One who is allowed to concentrate on what he’s doing – i.e., on one and only one task at a time – has a far better chance of completing it swiftly and satisfactorily than one whose attention must be distributed over many tasks. If he must perforce take responsibility for several things simultaneously, it’s imperative that he stabilize that list, such that other items cannot spontaneously appear on it or be removed from it. That permits the assignment of priorities and concentration within that structure.

     The application to the family could not be clearer. Let each know his duties. Let each attend to them without interference or complaint. The alternative is confusion, dissipation of attention and energy, and the nagging suspicion that “he’s not doing his part” regardless of what “his part” was agreed to be. The attendant dissatisfactions and corrosive sense of resentment have doomed many marriages.


     Third and last for today’s tirade: the importance of a priori agreement on common directions has been understated for far too long. If I may, the notion that “we can work it out” has not worked out.

     Spousal compatibility isn’t something a couple can “work out” over time. This might seem counterintuitive at first; after all, most problems in human relations will yield to sustained effort over time, if the parties to the contretemps are both persons of good will. Unfortunately for the contemporary marital model, when it comes to marriage that’s simply not the case. There are immutables involved: values, goals, and certain priorities. These must be consistent between the spouses from the outset. Why else would we court our potential spouses rather than select them from a list?

     More and worse, the immutables tend to be set early in life, after which they become unalterable. It isn’t possible to “persuade” a candidate spouse to one’s vision of those things. There may not be a One True Love, but there are many, many Untrue Loves: members of the opposite sex who’ll simply never see things your way about children, money, hearth and home, in-laws, or place of residence. If he isn’t at least as interested as you in advancing the family’s prosperity and security, there’s no point in admiring his biceps. If she doesn’t agree with your priorities on homemaking, children, and community bonding, it won’t matter how good she looks in Spandex® and stilettos. Also, religiously mixed marriages have troubles unique to them. Unless one spouse converts sincerely to the other’s faith – and how often does that happen? – it’s almost impossible to deal properly with child rearing.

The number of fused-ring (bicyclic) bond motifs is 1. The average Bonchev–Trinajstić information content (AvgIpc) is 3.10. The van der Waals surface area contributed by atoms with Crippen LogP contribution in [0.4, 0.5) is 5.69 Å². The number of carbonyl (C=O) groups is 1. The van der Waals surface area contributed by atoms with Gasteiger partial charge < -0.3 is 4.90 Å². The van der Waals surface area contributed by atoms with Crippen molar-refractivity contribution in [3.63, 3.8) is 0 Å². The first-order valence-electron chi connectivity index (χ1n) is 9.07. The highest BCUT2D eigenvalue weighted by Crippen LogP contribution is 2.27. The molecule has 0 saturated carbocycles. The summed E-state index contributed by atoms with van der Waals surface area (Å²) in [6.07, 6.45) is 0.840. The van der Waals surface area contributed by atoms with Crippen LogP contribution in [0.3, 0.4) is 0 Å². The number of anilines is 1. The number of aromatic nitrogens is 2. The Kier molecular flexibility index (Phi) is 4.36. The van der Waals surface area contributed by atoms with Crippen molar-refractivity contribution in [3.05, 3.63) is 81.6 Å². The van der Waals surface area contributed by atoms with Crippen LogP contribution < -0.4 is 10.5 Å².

No, you can’t “work it out over time.” Deal with it.


     The above probably strikes many readers as harsh and unsparing. Facts can be like that, especially facts we’ve gotten into the habit of wishing away. Nevertheless, I claim that the evidence around us bears me out.

     A parting note: Please don’t think I’ve known this lifelong. I have a failed marriage in my past. It failed almost entirely because I wished away what I’ve written here. My current marriage nearly failed before I “wised up.” Moreover, it took a lot of damage that’s proved difficult to repair since then.

     I await my Gentle Readers’ thoughts.

     (See also this article, which illustrates an important sub-variety of contemporary marital malaise.)

4 comments:

  1. Been married now 44years. We agreed on the old basics of marriage. Works well enough. Our kids have been married 20 plus years as well. Seems it works well enough for them too.

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  2. Concur, with a caveat.

    My wife and I met in 1976. Although I'd graduated college, been to 'Nam, lived on my own and had a steady job with good prospects, I really didn't know what I wanted (except not to be poor.) If I had read this post back then my reaction would have been, "uhhhh. . . "

    I'm not sure how to say it, but on all three points you make, I was really not mature enough to know what I knew or didn't know, what I wanted or how to get it (except a job, so as not to be poor.) And I believe in many cases, it's even worse for the current generation of young adults.